1, 2005: I was working on my grape arbor the other
day and noticed that some of the posts need to be replaced.
We use the grapes to make jelly, juice, and homemade wine.
We don’t sell any of the grapes or grape products, but
we still follow organic standards and we have the grapes listed
on our Organic System Plan.
So I need to use rot-resistant posts, but according to organic
regulations I can’t use posts treated with copper chromium
arsenate or creosote. This is a common dilemma faced by many
organic vegetable, fruit and livestock producers.
The National Organic Standards, in section 205.206(f) state,
“The producer must not use lumber treated with arsenate
or other prohibited materials for new installations or
replacement purposes in contact with soil or livestock.”
My posts will be used for replacement purposes, and they
will contact the soil, so I must not use lumber treated with
arsenate or other prohibited substances. How do I know which
types of posts on the market are treated with prohibited substances?
Pennsylvania Certified Organic (PCO) reported in their Spring
2005 newsletter, Organic Matters, that they reviewed four
wood treatments and found that all contained prohibited substances.
- Natural Select® Wolmanized Wood
- Copper Azole Wood Treatment (CBA)
- Preserve® and Preserve Plus® (AQC)
- Akaline Copper Quaternary Ammonium
So now I know what I can't use—what can I use?
ATTRA (Appropriate Technology Transfer to Rural Areas) also
has an informative booklet, titled Organic Alternatives to
Treated Lumber, posted at http://www.attra.org/attra-pub/lumber.html.
According to the ATTRA publication, chromated copper arsenate
(CCA), often referred to as “pressure-treated lumber,”
is most commonly available in retail outlets. The CCA mixture,
which contains copper, arsenic, and chromium compounds, is
dissolved in ammonia and then forced, under high pressure,
deep into the wood.
Arsenic, chromium, and copper do leach from treated wood.
Arsenic can collect in the soil under most CCA-treated wood
applications. Burning CCA-treated wood volatilizes some of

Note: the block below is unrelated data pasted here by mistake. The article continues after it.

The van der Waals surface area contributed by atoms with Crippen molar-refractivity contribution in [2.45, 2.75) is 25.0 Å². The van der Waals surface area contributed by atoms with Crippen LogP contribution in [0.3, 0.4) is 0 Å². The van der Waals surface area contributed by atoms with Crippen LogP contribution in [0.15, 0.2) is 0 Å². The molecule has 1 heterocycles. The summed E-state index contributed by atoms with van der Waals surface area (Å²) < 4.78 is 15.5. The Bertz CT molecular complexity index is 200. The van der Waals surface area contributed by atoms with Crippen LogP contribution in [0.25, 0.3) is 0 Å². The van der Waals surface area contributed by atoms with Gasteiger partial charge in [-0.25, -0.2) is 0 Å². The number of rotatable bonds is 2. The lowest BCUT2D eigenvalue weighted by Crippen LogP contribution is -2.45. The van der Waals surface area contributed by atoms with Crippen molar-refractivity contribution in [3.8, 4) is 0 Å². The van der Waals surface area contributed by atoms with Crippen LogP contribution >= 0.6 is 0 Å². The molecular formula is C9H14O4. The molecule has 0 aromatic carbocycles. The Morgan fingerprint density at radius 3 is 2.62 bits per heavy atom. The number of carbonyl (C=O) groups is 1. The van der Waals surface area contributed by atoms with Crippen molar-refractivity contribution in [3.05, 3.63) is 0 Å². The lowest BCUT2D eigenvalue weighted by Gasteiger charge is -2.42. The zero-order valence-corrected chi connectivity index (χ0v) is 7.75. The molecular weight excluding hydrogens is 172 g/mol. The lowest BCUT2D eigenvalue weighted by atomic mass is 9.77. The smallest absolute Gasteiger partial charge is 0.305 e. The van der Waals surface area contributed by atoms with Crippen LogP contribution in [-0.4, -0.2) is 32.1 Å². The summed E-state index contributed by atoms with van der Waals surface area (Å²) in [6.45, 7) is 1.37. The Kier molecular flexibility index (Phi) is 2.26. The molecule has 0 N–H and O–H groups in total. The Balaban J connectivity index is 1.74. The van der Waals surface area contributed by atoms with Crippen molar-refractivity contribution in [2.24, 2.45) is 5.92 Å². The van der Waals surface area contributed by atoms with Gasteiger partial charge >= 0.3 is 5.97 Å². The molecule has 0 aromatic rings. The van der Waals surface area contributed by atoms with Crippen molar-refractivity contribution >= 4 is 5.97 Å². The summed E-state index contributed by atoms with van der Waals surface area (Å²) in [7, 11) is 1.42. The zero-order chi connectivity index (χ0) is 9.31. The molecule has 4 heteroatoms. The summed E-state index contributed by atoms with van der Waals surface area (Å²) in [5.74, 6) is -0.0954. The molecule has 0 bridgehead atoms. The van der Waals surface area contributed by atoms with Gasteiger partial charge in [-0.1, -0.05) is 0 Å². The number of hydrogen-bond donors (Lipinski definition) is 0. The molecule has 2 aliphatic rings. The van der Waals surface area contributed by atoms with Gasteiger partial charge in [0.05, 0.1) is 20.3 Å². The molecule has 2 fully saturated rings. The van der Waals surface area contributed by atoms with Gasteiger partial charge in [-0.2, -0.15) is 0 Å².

the arsenic, but the ash remaining is technically a hazardous
waste. Disposal of CCA-treated wood to landfills may be potentially
dangerous because as the wood rots in the landfills, the metals
are released and may pose a threat to groundwater.
Recent studies have shown that arsenic can be absorbed through
the skin from contact with treated wood. The results of prolonged
exposure to arsenic can include vomiting, diarrhea, nerve
damage, blood vessel damage, and heart rhythm dysfunction
(Rodale, 2000). Arsenic is also an extremely potent carcinogen,
and chromium is a suspected carcinogen.
Because of the health concerns surrounding CCA-treated wood,
the U.S. Environmental Protection Agency implemented a ban
on its manufacture and sale for residential applications effective
January 1, 2004. Many of the "alternative" treated
wood products (such as those listed above that were tested
by PCO) also contain substances prohibited in organic systems,
Cooperative Extension of the University of Nebraska-Lincoln
has a publication, Native Wood Fence Posts (Schmidt and Kuhns,
1990), that lists the expected lifespan of many untreated
wood species used for fence posts, along with information
on some of the advantages of seasoning posts before use. See
According to the Nebraska publication, the best species for
use as fence posts without treatment are osage orange, also
known as hedge (>35 years), black locust (>20 years),
and eastern red cedar (>20 years).
Besides untreated wood fence posts, other options include
plastic, plastic/wood composites, steel T–posts, steel
pipe, concrete, fiberglass, or even concrete–filled
plastic pipe. These fence posts will vary in cost, availability,
and practicality for each specific fencing need.
Many plastic fence posts are made from recycled plastic containers.
They come in various lengths, dimensions, and colors; can
be stapled, drilled, or cut like wood; and are self-insulating
for electric fencing.
If you already have treated wood posts in your field, garden,
arbor, or orchard, you are “grandfathered in.”
However, if the treated wood comes in direct contact with
crops or livestock, it may present a contamination risk, and
you might need to remove or replace it. As always, check with
your certifying agent.
When it's time to replace wood treated with prohibited substances
or put in new posts, you must use approved materials in order
to follow the organic standards.
Osage orange doesn’t grow in my area, but we have plenty
of eastern red cedar. We have been clearing a savannah prairie
of red cedar and buckthorn, so I’ll use the red cedars
for posts in my vineyard.